There are few more potent tools for impacting the outcomes of elections
than changing what appears on the ballot. And there are no more direct
paths from public outcry to passed legislation than through ballot
issues. For years, the rightwing has been advancing policy goals,
shaping message, and marshalling voters through ballot issues (we've
already highlighted many of their current-year endeavors in this very
newsletter). Progressives increasingly are fighting back using ballot
issues -- which shouldn't be surprising, since initiatives and
referedenda were originally a progressive reform.
Working Americans get some good news today out of three states -- Montana, New Jersey, and Pennsylvania -- where progress is being made on the minimum wage. In Pennsylvania, Governor Ed Rendell signed a staggered, two-dollar increase into law. In Montana, signature gatherers succeeded in qualifying for the ballot an initiative to increase the minimum wage and tie the minimum to inflation.
The reality for working Americans is that wages have been largely stagnant for
over three decades. For many workers -- especially those without a
college degree -- pay has actually gotten worse, meaning that this
generation is the first one in American history which is not doing
signficantly better than the previous one. Part of the reason for
these stagnant wages is that inflation was allowed to erode the federal
minimum wage-- its inflation-adjusted value dropping from $9.12 per hour in 1968 down to just $5.15 per hour in 2005.
Does it take two to tangle? Two New Jersey legislators are embarking on a six-month project to evaluate whether New Jersey can copy Massachusetts'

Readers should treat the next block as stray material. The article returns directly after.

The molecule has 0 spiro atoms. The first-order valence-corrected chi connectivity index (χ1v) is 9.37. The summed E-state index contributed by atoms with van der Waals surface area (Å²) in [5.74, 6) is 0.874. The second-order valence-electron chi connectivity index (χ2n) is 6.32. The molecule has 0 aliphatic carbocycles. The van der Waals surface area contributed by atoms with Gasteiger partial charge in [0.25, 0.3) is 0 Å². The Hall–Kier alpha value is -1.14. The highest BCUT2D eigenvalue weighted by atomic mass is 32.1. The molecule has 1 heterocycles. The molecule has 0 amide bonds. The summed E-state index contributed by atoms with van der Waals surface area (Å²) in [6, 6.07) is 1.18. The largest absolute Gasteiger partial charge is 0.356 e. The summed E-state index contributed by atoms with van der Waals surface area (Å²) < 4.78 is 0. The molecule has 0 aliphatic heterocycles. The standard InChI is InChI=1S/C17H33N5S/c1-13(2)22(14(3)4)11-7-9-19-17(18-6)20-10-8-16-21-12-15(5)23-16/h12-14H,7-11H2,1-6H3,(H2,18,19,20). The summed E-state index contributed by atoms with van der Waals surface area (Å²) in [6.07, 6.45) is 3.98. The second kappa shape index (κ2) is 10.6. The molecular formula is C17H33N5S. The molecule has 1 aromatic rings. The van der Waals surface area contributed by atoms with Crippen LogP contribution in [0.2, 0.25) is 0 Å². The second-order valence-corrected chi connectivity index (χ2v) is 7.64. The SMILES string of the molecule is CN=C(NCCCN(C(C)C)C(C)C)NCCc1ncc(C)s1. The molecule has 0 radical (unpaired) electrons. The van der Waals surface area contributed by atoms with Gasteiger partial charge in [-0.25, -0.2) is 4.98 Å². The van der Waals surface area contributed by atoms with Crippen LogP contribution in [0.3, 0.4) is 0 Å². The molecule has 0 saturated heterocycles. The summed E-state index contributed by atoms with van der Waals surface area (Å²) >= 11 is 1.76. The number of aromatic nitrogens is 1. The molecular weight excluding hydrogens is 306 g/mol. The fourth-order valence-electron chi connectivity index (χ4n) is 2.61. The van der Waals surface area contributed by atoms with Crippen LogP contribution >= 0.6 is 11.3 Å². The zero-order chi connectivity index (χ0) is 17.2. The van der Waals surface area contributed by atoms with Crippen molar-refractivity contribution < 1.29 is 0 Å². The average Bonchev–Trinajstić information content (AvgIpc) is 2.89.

recently adopted plan. Before they start hustling around the state,
they ought to take a look at whether the Massachusetts plan is even
going to work in Massachusetts and also think hard about whether it
should be the starting point for negotiations.
Apparently we anonymous bloggers scare some legislators. New Jersey Assemblyman Peter J. Biondi (R-Somerville) is scared of defamation by anonymous folks posting on blogger and thinks it high time that anonymous blogging be banned.
He even has a bill, A1327, that would require operators of websites to keep a list of legal names and addresses of anyone who has the temerity to write something on the website.
I wonder what's next?
After winning the Governor's seat in New Jersey, Jon Corzine decided to keep
a Republican in the position of Agriculture Secretary. It was a good
move. Charlie Kuperus has held the position in 2002 and has won broad
support from both parties for his support of a number of measures in
support of rural New Jersey.